Thursday, June 1, 2023 - 00:00

There is limited to no information on the role of black women in the South African War or their part in the concentration camps. A lot of literature focuses on the sufferings of Boer women and children in the camps (Wassermann 2005:334). The struggles experienced by Black women during the South African war has been somehow side-lined. The roles and sufferings of the Boer women has always formed an important part in the historical literature of the South African War (Wassermann 2005:334). In cases where the role or suffering of black women is mentioned, it has always been through the lenses of the Boer women or as a part of a shared suffering. The commemoration of women in general has always been overlooked. More so the commemoration of black women and this is something that we don’t often discuss in research. Therefore, there is some sort of amnesia that exists around this topic. The presentation will focus on the amnesia that exists on the commemoration of Black women who suffered during the South African War.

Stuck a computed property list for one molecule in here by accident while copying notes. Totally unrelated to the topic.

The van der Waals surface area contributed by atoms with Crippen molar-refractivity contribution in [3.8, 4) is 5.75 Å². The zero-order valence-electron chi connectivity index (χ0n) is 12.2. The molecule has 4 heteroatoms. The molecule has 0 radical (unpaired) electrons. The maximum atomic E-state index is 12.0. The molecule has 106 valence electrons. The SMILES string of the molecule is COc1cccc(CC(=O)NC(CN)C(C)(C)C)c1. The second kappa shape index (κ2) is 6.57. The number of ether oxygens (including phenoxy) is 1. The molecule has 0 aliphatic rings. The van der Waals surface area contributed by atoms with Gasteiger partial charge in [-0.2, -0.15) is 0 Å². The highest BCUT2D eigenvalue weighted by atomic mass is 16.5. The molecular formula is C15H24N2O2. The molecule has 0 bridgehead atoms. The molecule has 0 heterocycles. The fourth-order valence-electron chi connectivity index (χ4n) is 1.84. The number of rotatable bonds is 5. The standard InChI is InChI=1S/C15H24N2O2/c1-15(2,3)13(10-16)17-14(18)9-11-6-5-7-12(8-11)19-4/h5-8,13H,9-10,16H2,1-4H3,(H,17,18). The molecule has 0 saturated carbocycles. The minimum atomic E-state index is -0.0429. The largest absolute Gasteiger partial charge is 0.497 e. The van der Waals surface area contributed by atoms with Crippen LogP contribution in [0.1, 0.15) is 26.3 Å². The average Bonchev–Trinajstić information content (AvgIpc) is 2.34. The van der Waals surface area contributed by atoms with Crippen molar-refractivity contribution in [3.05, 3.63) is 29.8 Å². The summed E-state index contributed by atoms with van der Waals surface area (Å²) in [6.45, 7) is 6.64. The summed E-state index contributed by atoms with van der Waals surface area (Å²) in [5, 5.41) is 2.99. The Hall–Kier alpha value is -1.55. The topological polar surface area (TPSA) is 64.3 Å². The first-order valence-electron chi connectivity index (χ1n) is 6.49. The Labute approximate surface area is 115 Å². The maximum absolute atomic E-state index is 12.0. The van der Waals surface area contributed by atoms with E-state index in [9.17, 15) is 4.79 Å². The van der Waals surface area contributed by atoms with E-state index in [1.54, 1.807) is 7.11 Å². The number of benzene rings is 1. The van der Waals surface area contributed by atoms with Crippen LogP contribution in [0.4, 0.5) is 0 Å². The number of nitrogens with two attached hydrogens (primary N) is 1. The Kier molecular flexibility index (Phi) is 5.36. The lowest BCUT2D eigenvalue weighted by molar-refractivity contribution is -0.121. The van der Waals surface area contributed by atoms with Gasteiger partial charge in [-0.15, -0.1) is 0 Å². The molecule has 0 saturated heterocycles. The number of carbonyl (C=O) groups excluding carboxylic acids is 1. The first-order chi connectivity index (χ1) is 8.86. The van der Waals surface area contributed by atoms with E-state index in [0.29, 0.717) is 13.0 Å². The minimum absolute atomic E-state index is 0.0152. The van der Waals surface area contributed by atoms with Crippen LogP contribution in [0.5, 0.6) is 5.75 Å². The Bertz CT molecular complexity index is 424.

Dr Mpho Manaka (nee Maripane) is a lecturer in Archaeology at the University of South Africa and founder of the Pretoria Archaeology Club for Schools. Trained as an archaeologist from the University of Pretoria, Dr Manaka has spent the last few years studying and pursuing a career in historical archaeology. Her main focus is on conflict and how war events of the past still continue to shape current politics. Over and above her qualifications, she holds a short course certificate in battlefield archaeology from the University of Oxford. She is passionate about the inclusion of history and archaeology in the basic education curricula.

  • Date: Thursday, 01 June 2023 Time: 19:30
  • Venue: The Auditorium, Roedean School,
  •  35 Princess of Wales Terrace, Parktown, Johannesburg
  • Charge: Non-members: R50, members: free
Events Exhibitions Tours
Wednesday, May 10, 2023 - 19:28

Back to Notices

Disclaimer: Any views expressed by individuals and organisations are their own and do not in any way represent the views of The Heritage Portal.